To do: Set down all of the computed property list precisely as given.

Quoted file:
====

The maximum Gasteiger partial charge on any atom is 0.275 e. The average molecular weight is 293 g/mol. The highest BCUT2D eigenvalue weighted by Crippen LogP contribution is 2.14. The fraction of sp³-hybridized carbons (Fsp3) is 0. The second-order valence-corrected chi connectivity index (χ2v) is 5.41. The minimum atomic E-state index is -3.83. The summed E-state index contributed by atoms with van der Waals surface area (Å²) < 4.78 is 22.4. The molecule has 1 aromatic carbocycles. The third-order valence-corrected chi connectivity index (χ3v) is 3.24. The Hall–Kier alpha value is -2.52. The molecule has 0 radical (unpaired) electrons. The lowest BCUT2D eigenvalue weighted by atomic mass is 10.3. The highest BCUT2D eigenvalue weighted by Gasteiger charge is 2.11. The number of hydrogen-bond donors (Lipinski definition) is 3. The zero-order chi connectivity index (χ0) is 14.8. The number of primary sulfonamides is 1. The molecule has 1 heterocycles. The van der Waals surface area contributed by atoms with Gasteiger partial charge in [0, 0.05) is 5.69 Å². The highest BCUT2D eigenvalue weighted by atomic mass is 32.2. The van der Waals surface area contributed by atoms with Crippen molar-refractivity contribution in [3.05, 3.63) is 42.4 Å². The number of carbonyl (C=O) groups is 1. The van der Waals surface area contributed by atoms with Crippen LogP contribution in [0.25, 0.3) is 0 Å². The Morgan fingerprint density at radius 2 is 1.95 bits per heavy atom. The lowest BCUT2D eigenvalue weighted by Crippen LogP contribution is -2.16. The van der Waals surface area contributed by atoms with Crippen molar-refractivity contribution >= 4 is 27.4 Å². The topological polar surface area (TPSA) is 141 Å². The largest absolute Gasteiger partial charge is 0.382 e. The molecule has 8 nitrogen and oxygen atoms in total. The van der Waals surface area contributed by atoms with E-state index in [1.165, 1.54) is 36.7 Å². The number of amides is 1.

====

The maximum Gasteiger partial charge on any atom is 0.275 e. The average molecular weight is 293 g/mol. The highest BCUT2D eigenvalue weighted by Crippen LogP contribution is 2.14. The fraction of sp³-hybridized carbons (Fsp3) is 0. The second-order valence-corrected chi connectivity index (χ2v) is 5.41. The minimum atomic E-state index is -3.83. The summed E-state index contributed by atoms with van der Waals surface area (Å²) < 4.78 is 22.4. The molecule has 1 aromatic carbocycles. The third-order valence-corrected chi connectivity index (χ3v) is 3.24. The Hall–Kier alpha value is -2.52. The molecule has 0 radical (unpaired) electrons. The lowest BCUT2D eigenvalue weighted by atomic mass is 10.3. The highest BCUT2D eigenvalue weighted by Gasteiger charge is 2.11. The number of hydrogen-bond donors (Lipinski definition) is 3. The zero-order chi connectivity index (χ0) is 14.8. The number of primary sulfonamides is 1. The molecule has 1 heterocycles. The van der Waals surface area contributed by atoms with Gasteiger partial charge in [0, 0.05) is 5.69 Å². The highest BCUT2D eigenvalue weighted by atomic mass is 32.2. The van der Waals surface area contributed by atoms with Crippen molar-refractivity contribution in [3.05, 3.63) is 42.4 Å². The number of carbonyl (C=O) groups is 1. The van der Waals surface area contributed by atoms with Crippen LogP contribution in [0.25, 0.3) is 0 Å². The Morgan fingerprint density at radius 2 is 1.95 bits per heavy atom. The lowest BCUT2D eigenvalue weighted by Crippen LogP contribution is -2.16. The van der Waals surface area contributed by atoms with Crippen molar-refractivity contribution >= 4 is 27.4 Å². The topological polar surface area (TPSA) is 141 Å². The largest absolute Gasteiger partial charge is 0.382 e. The molecule has 8 nitrogen and oxygen atoms in total. The van der Waals surface area contributed by atoms with E-state index in [1.165, 1.54) is 36.7 Å². The number of amides is 1.